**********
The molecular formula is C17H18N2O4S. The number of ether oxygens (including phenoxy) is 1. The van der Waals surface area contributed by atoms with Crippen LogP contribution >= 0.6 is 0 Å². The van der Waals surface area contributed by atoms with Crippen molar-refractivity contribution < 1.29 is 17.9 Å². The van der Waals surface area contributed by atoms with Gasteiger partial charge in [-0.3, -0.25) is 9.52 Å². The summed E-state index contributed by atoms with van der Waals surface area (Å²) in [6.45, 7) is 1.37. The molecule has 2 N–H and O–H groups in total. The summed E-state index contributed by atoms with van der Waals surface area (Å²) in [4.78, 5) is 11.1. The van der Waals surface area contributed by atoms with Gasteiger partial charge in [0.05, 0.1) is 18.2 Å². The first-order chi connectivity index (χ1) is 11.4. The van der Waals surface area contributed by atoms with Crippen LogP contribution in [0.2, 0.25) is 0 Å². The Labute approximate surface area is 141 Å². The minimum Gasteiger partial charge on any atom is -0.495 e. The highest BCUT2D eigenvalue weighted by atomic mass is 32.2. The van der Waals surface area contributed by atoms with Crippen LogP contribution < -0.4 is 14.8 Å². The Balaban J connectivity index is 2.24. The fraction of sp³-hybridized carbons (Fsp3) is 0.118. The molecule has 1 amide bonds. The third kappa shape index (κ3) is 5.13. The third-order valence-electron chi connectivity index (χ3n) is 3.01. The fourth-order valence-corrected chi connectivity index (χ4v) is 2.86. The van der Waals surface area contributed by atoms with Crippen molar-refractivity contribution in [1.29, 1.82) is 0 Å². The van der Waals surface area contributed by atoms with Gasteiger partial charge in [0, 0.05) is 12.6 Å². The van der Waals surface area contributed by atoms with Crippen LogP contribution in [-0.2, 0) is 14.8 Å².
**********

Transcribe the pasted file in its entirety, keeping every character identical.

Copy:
The molecular formula is C17H18N2O4S. The number of ether oxygens (including phenoxy) is 1. The van der Waals surface area contributed by atoms with Crippen LogP contribution >= 0.6 is 0 Å². The van der Waals surface area contributed by atoms with Crippen molar-refractivity contribution < 1.29 is 17.9 Å². The van der Waals surface area contributed by atoms with Gasteiger partial charge in [-0.3, -0.25) is 9.52 Å². The summed E-state index contributed by atoms with van der Waals surface area (Å²) in [6.45, 7) is 1.37. The molecule has 2 N–H and O–H groups in total. The summed E-state index contributed by atoms with van der Waals surface area (Å²) in [4.78, 5) is 11.1. The van der Waals surface area contributed by atoms with Gasteiger partial charge in [0.05, 0.1) is 18.2 Å². The first-order chi connectivity index (χ1) is 11.4. The van der Waals surface area contributed by atoms with Crippen LogP contribution in [0.2, 0.25) is 0 Å². The Labute approximate surface area is 141 Å². The minimum Gasteiger partial charge on any atom is -0.495 e. The highest BCUT2D eigenvalue weighted by atomic mass is 32.2. The van der Waals surface area contributed by atoms with Crippen LogP contribution < -0.4 is 14.8 Å². The Balaban J connectivity index is 2.24. The fraction of sp³-hybridized carbons (Fsp3) is 0.118. The molecule has 1 amide bonds. The third kappa shape index (κ3) is 5.13. The third-order valence-electron chi connectivity index (χ3n) is 3.01. The fourth-order valence-corrected chi connectivity index (χ4v) is 2.86. The van der Waals surface area contributed by atoms with Crippen molar-refractivity contribution in [1.29, 1.82) is 0 Å². The van der Waals surface area contributed by atoms with Gasteiger partial charge in [0, 0.05) is 12.6 Å². The van der Waals surface area contributed by atoms with Crippen LogP contribution in [-0.2, 0) is 14.8 Å².